Instruction was given to have new stone cut to best match the original. Collecting several samples, we attended several quarries in order to best gauge a suitable replacement stone that would best match the original. McEvoy’s, a family run quarry in Ballyknocken Co. Wicklow was deemed to be the best and most suitable option. The beginning of the repair works to the archway commenced with the removal of the original wooden ring beam and installation new of a ring beam comprising of a stainless steel RSJ beam and limecrete. The limecrete was produced using a mix of NHL lime and high-density aggregate. The limecrete was then left to set & cure to provide a solid base for the pediment to be rebuilt upon. Once the newly constructed ring beam was installed, works commenced on the rebuilding the pediment using a mix of the original stone as well as the new stone sourced from the quarry. Indents were installed where required and each stone was carefully cramped using stainless steel bedded in molten lead (the same method in which was used in the original creation of the Archway). Cuts in the stone to receive the cramps were achieved using a mix of hand tools and drills to ensure optimal efficiency and stability. The stones were then bedded using a mix of NHL lime & sand. This process continued until the
entablature and broken two pediments were repaired and replaced. At this point the cast lead statue was carefully lifted and reinstated to its original position on the open-topped segmental pediment.




Much of the damage to the original stone on this project was caused by structural failure as well as wrought iron steel corrosion throughout the structure which had resulted in the swelling and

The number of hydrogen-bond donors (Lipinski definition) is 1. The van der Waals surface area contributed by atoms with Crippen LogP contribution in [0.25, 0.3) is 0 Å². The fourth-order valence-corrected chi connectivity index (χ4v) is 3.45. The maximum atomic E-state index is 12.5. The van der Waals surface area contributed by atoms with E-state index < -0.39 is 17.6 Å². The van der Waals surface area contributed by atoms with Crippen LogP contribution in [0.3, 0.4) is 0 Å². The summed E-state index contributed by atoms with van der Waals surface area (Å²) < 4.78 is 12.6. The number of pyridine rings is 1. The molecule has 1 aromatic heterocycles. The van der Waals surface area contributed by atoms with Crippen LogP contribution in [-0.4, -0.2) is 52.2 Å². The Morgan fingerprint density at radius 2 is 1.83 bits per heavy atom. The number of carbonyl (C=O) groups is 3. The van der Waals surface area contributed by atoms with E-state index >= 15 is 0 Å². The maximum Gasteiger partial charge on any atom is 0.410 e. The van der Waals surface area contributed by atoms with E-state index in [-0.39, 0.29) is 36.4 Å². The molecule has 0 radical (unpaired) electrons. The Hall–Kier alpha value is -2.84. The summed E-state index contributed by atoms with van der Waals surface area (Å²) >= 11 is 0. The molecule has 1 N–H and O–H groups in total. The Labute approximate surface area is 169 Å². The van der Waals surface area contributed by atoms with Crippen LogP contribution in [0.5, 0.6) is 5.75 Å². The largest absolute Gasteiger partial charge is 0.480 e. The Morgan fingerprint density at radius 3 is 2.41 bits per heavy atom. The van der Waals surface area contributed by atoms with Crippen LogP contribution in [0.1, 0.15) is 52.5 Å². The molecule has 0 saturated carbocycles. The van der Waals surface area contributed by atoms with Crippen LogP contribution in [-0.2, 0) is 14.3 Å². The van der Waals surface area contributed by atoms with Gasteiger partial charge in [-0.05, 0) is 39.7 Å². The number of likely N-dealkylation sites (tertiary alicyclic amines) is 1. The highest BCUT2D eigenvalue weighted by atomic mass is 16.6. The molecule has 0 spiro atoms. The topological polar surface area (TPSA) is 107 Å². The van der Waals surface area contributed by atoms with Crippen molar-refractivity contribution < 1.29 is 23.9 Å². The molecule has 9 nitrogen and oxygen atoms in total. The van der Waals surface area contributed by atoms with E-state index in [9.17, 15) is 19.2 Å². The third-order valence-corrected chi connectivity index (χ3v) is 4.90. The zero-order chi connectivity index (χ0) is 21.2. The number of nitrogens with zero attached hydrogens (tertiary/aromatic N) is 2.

splitting of sections of the stone. This repair of these areas was achieved via a combination of stone graft repairs & brick repairs across various locations. Stone graft repair is a technique was used to repair and restore damaged or deteriorated stone surfaces via the insertion of new stone material into the existing stone to strengthen and stabilize it. Following the conclusion of the stone repair works to the main structure of the archway, the final process remaining was the re-point the Arch and all its components. Upon completion of all works, the site area and surrounding pavements were cleaned and washed to bring the surrounds back to its original state in preparation for handover to the client.




The restoration of the Justice Arch at Cork Gate Dublin Castle was one the most rewarding projects which we have been involved, encompassing all elements of the traditional methods of
conservation. Following its completion, the restoration of the Justice Arch was the recipient of being highly commended in the Irish Georgian Society Conservation Awards 2022.